Can I still get my free annual credit report if my file is frozen?
Yes. To order your free annual credit reports, see our How to Order Your Free Credit Reports. For Experian and TransUnion reports, use the regular procedures for ordering. For Equifax, order by mail using the form included in How to Order Your Free Credit Reports and also provide the PIN issued to you by Equifax when you freeze your file.
Can anyone see my credit file if it is frozen?
When you have a security freeze on your credit file, certain entities still have access to it. Your report can still be released to your existing creditors or to collection agencies acting on their behalf. They can use it to review or collect on your account. Other creditors may also use your information to make offers of credit – unless you opt out of receiving such offers. See below for how to opt out of pre-approved credit offers. Government agencies may have access for collecting child support payments or taxes or for investigating Medi-Cal fraud. Government agencies may also have access in response to a court or administrative order, a subpoena, or a search warrant.
Do I have to freeze my file with all three credit bureaus?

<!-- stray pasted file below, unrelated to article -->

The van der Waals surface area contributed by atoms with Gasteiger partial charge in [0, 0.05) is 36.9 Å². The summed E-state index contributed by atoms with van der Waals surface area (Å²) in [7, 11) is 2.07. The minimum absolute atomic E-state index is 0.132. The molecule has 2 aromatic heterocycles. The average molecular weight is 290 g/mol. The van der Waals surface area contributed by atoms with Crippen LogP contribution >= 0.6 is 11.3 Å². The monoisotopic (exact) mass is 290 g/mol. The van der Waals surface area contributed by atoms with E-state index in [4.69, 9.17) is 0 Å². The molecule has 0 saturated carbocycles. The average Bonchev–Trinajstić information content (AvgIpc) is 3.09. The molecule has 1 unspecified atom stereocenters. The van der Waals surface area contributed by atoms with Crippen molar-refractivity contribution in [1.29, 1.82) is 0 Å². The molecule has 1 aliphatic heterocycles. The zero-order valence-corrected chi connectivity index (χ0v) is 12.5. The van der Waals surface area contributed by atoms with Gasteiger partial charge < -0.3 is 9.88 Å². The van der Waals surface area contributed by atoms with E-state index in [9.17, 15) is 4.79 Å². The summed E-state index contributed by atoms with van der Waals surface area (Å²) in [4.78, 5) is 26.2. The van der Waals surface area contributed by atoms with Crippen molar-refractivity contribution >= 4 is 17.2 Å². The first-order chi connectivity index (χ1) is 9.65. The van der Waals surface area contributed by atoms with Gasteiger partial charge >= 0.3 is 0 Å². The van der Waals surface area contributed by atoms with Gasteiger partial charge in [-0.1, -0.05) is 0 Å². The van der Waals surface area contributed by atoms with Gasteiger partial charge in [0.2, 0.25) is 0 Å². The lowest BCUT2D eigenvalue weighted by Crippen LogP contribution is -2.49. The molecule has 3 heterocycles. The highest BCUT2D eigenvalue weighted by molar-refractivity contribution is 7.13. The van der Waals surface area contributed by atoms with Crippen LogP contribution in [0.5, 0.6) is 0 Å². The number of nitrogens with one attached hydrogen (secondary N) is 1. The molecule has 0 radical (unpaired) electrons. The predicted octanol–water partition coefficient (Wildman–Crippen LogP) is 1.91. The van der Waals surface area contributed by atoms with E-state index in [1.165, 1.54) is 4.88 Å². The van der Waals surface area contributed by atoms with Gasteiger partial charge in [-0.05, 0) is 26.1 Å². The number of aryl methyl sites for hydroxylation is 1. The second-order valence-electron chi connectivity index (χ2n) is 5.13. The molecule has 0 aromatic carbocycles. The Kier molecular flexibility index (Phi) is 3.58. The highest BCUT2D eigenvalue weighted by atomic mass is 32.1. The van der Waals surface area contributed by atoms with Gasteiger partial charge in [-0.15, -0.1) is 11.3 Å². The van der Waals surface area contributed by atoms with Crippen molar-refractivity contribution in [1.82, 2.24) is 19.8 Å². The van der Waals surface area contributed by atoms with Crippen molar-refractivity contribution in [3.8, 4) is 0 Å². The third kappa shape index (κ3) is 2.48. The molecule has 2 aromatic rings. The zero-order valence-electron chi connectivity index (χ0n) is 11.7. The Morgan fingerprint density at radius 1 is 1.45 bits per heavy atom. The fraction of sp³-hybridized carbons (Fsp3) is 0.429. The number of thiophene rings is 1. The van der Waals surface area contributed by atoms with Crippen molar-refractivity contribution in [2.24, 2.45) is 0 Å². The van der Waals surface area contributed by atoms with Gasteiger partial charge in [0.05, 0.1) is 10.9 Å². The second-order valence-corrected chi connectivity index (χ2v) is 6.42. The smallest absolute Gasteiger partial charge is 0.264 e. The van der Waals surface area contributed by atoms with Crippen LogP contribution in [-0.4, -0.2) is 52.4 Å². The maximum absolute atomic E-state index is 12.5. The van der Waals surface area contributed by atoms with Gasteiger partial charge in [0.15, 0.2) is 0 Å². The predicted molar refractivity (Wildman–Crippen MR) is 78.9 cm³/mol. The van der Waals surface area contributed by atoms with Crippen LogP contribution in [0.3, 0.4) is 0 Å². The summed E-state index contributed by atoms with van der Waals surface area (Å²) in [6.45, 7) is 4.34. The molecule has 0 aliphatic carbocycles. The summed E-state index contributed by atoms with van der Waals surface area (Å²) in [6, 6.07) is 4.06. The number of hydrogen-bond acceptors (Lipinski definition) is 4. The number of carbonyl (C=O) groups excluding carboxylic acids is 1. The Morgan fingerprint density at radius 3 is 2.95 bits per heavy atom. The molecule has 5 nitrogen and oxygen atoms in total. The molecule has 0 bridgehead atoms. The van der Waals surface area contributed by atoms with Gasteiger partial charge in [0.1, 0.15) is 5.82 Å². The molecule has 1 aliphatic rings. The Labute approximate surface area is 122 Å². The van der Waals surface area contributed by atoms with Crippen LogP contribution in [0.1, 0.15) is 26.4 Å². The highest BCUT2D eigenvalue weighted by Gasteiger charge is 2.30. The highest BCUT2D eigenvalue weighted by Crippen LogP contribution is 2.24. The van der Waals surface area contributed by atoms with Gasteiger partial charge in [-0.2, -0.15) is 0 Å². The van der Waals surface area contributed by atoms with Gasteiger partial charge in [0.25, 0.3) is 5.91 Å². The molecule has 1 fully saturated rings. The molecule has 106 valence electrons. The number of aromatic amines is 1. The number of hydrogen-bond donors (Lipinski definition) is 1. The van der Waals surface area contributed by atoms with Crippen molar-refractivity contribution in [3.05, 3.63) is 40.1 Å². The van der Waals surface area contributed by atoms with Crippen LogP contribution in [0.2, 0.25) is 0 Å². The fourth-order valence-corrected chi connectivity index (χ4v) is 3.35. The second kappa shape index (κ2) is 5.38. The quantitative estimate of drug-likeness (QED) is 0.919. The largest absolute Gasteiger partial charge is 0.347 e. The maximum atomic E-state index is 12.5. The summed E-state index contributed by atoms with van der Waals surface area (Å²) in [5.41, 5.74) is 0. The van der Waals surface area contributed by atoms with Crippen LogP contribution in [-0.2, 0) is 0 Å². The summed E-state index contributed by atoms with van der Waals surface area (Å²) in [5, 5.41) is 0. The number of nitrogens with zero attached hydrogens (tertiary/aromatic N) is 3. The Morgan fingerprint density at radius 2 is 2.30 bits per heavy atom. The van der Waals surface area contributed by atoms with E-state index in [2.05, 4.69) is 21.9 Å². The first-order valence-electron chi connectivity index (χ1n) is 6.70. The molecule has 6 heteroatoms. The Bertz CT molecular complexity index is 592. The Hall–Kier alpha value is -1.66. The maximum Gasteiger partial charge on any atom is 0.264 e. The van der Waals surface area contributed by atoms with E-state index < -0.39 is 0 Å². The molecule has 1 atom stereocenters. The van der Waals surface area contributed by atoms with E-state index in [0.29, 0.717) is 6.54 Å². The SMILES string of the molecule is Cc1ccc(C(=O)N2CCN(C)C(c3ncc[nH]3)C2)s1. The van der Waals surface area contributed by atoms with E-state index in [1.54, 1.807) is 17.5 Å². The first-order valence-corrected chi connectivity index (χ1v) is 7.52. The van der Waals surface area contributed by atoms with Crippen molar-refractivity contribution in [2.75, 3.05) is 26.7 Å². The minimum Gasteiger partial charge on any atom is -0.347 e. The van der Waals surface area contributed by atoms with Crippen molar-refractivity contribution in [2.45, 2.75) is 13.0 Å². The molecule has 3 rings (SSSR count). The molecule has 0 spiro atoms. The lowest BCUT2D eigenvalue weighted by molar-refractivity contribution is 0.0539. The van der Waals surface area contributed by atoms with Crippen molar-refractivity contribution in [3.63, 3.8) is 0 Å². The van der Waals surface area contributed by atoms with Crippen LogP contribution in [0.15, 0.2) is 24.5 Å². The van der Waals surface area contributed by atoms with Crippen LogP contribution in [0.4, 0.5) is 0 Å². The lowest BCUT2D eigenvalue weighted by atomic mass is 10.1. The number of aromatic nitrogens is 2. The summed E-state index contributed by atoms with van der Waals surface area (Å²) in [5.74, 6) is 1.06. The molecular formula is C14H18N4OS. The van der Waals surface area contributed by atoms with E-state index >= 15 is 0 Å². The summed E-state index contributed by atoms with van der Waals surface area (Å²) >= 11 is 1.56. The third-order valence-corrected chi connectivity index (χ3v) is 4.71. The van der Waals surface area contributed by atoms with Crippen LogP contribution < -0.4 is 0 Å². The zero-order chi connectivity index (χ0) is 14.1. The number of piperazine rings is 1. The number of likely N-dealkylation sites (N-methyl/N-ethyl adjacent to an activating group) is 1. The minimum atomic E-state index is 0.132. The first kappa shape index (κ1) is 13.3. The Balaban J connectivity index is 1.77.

Yes. Different credit issuers may use different credit bureaus. If you want to stop your credit file from being viewed, you need to freeze it with Equifax, Experian, and TransUnion.
Will a freeze lower my credit score?
Can an employer do a background check on me if I have a freeze on my credit file?
No. You would have to lift the freeze to allow a background check or to apply for insurance, just as you would to apply for credit. The process for lifting the freeze is described above.
Does freezing my file mean that I won't receive pre-approved credit offers?
No. You can stop the pre-approved credit offers by calling 888-5OPTOUT (567-8688). Or you can do this online at www.optoutprescreen.com. This will stop most of the offers, the ones that go through the credit bureaus. It’s good for five years or you can make it permanent.
Does my spouse's file have to be frozen, too?
Yes. Both spouses have to freeze their separate credit files, via separate requests, in order to get the benefit.
What if I lose my PIN?
If you lose the PIN given to you by a credit bureau, send a letter to address on the sample letter attached to this sheet. Explain that you have lost your PIN and would like a new one. Provide your full name, address and Social Security number in the letter. Enclose a photocopy of your driver’s license or other government-issued photo ID.
What law requires security freezes?
The California law on security freeze is in the California Consumer Credit Reporting Agencies Act, at California Civil Code §§ 1785.11.2-1785.11.6 and 1785.15.
Sample Freeze Letter to Equifax
Sample Freeze Letter to Experian
1 Enclose a copy of a government issued identification card and a copy of a recent utility bill, bank statement, or insurance statement that displays your name, current mailing address, and the date of issue. Back to link 1